U. S. COAST GUARD - HELICOPTER EVACUATION / MEDICAL EVACUATION

 

Requesting Helicopter Assistance:

 

1. Give accurate position, time, speed, course, and weather (ceiling, visibility, wind direction /speed, and sea state).

2. Give complete medical emergency description (date/time of injury, severity, can they walk?)

3. Be prepared to change course toward the approaching helicopter if directed.

 

Before helicopter arrival:

 

1. Provide continuous radio guard on 2182 or 4125 kHz, 156.8 MHz (CH 16 VHF-FM) or a voice frequency specified by the SAR mission coordinator.

 2. Select and clear the hoist area, preferably aft in the stern. Secure loose gear, awnings, rigging and booms. Lower antennas if possible.

 3. At night, illuminate the hoist area as well as possible. Do not shine lights toward the helicopter (may blind pilot). Light any obstructions to warn the helo.

 4. Point searchlights vertically to help helo locate the ship. Extinguish when helo is on scene.

 5. Advise SAR mission coordinator of location of hoist area on vessel before helo arrives so the pilot can make his approach aft amidships or forward as necessary.

 6. Advise SAR mission coordinator how many people you have on board the vessel.

 7. There will be a high noise level under the helicopter, making voice communications almost impossible. Arrange a set of hand signals among the vessel crew who will assist.

 8. Prepare patient medical/injury information to accompany them.

 9. Tag patient with medication information: type if any, were administered and when.

 

 

 FOLLOW THE DIRECTIONS OF THE HELICOPTER CREW

 

Hoist operations:

 

1. Have patient's medical record and necessary papers packaged ready to transfer with them.

2. Move patient to position as close to the hoist area as their condition permits. Time is important. 3. Helo may lower a rescue swimmer to evaluate patient and assist hoist. Assist them and follow instructions.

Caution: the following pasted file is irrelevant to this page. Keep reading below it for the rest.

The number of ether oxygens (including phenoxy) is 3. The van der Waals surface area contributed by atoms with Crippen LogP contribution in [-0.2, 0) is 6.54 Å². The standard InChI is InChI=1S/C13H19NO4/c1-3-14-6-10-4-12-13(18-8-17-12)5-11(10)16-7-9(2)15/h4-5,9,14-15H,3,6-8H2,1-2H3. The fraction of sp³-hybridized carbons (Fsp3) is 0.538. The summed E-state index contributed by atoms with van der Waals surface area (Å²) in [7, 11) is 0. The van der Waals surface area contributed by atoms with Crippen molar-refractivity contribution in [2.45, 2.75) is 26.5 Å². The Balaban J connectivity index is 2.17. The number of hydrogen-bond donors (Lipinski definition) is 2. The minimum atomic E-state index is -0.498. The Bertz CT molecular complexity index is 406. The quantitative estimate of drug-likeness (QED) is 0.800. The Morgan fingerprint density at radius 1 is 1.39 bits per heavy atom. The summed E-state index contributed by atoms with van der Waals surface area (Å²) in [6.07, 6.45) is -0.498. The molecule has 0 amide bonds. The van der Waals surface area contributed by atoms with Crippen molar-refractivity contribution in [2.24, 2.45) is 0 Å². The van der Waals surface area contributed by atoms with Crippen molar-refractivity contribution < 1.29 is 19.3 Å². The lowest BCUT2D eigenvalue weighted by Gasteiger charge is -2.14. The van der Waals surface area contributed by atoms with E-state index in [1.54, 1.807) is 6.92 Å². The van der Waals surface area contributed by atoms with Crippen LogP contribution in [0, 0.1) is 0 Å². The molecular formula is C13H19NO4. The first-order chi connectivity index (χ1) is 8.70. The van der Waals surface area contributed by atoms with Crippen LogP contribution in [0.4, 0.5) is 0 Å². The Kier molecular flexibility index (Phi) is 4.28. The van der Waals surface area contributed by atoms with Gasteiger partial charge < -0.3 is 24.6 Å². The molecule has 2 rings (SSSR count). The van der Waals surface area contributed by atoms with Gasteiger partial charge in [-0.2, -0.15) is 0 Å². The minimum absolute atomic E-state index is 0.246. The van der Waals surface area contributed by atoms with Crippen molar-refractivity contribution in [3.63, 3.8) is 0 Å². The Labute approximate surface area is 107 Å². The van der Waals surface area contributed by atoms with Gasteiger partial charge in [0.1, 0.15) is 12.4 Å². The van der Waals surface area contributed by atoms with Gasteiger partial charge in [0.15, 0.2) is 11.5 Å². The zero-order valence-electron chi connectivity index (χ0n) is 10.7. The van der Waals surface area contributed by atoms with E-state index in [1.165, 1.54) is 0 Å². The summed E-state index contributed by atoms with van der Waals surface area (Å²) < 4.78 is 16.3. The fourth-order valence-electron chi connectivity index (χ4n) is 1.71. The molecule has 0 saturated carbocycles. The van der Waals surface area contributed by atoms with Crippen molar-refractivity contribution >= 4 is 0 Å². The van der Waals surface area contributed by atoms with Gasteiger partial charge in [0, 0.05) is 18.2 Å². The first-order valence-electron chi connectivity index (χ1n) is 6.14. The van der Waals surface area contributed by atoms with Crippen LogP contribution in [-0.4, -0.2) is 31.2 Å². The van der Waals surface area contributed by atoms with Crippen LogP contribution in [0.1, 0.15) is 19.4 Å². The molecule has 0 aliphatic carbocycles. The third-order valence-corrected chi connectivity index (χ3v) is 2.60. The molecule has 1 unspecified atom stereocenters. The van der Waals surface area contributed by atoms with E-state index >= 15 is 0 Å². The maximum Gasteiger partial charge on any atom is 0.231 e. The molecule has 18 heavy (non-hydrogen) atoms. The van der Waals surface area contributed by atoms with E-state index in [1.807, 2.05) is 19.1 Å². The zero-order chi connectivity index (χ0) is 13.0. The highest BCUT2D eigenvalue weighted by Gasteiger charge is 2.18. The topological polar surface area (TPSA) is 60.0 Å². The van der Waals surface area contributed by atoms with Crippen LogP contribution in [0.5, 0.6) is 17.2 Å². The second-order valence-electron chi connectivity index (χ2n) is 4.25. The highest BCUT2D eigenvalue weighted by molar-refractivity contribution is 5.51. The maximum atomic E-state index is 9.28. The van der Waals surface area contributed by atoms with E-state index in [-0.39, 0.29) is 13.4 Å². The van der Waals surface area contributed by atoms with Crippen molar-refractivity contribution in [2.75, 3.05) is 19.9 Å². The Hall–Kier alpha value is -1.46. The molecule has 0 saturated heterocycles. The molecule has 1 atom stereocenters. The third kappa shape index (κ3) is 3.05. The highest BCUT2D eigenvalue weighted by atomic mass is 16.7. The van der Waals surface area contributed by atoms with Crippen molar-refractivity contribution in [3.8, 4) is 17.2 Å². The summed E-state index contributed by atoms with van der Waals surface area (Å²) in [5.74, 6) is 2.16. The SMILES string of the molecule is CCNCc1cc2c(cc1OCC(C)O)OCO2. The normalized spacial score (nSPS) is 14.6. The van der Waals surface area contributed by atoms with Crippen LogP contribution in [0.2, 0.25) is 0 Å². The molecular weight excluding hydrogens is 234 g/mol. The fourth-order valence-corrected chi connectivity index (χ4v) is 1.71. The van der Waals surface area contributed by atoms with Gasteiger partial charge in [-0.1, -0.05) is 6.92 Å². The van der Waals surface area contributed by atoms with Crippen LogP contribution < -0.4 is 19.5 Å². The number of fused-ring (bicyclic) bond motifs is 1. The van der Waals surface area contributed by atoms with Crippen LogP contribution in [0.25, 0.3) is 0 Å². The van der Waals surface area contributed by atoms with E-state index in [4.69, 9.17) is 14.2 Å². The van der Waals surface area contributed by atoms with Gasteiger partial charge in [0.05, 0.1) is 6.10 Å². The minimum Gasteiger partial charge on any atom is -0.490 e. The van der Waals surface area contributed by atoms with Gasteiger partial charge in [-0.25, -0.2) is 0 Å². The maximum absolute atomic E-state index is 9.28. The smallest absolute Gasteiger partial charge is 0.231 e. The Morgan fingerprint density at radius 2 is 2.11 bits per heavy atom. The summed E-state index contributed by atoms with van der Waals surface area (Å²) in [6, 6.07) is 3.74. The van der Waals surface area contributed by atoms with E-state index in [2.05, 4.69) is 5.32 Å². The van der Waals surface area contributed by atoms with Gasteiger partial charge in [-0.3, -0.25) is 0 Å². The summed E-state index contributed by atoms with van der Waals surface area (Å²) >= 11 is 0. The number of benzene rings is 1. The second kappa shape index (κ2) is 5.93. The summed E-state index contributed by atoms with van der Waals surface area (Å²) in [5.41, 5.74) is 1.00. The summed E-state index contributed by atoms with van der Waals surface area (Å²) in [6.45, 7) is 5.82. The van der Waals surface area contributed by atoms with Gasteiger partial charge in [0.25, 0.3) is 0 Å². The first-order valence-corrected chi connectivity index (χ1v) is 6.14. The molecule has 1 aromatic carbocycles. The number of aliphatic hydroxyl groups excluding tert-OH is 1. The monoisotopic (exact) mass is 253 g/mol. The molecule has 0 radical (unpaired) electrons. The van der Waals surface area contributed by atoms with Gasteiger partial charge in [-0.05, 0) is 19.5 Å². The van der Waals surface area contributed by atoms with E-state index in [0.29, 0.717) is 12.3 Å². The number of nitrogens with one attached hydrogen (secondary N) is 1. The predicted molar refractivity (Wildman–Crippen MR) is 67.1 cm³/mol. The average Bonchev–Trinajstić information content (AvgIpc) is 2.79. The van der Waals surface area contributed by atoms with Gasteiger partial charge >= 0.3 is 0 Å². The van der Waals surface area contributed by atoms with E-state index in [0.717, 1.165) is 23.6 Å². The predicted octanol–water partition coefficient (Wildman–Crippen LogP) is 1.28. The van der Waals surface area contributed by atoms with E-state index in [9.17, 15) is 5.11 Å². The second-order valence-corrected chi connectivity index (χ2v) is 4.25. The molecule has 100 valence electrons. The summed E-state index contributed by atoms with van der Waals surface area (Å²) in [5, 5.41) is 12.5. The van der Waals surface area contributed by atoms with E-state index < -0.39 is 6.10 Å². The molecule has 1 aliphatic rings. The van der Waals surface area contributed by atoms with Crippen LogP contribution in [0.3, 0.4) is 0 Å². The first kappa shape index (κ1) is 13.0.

4. Be prepared to load patient in a Coast Guard rescue device, which will be lowered by the helicopter. Do this as quickly as possible. Be sure the patient is strapped in, face up, with a life jacket if their condition permits.

5. Change course so the ship rides as easily as possible with the wind on the bow, preferably the port bow. Reduce speed if necessary to ease ship's movement, but maintain steerageway. Once the hoist begins, maintain course and speed.

6. If you do not have radio contact with the helicopter –– when you are in all respects ready for the hoist –– signal the helicopter in with a "come on" by hand, or at night by flashlight.

7. Allow the rescue device to touch the deck before handling it to avoid static discharge.

8. If helo drops a trail line, use it to guide rescue device to the deck.

 

DO NOT tie trail line or hoist cable to vessel

 

9. If necessary to take rescue device away from hoist point, unhook the hoist cable and keep free for helicopter to haul in. Do not attempt to move rescue device without unhooking it. DO NOT secure the cable to the vessel.

10. Place patient in rescue device, sitting with hands clear of sides or strapped in face up. Signal hoist operator when ready for hoist. Patient signals by nodding head if he is able. Deck personnel give "thumbs up" to hoist operator. Steady the rescue device to prevent turning or swinging.

11. If a trail line is attached to the rescue device use it to steady rescue device during hoist. Keep feet clear of line.

PROVIDED BY THE USCG PASSENGER VESSEL SAFETY / MASS RESCUE PROGRAM - REV. 10/9/03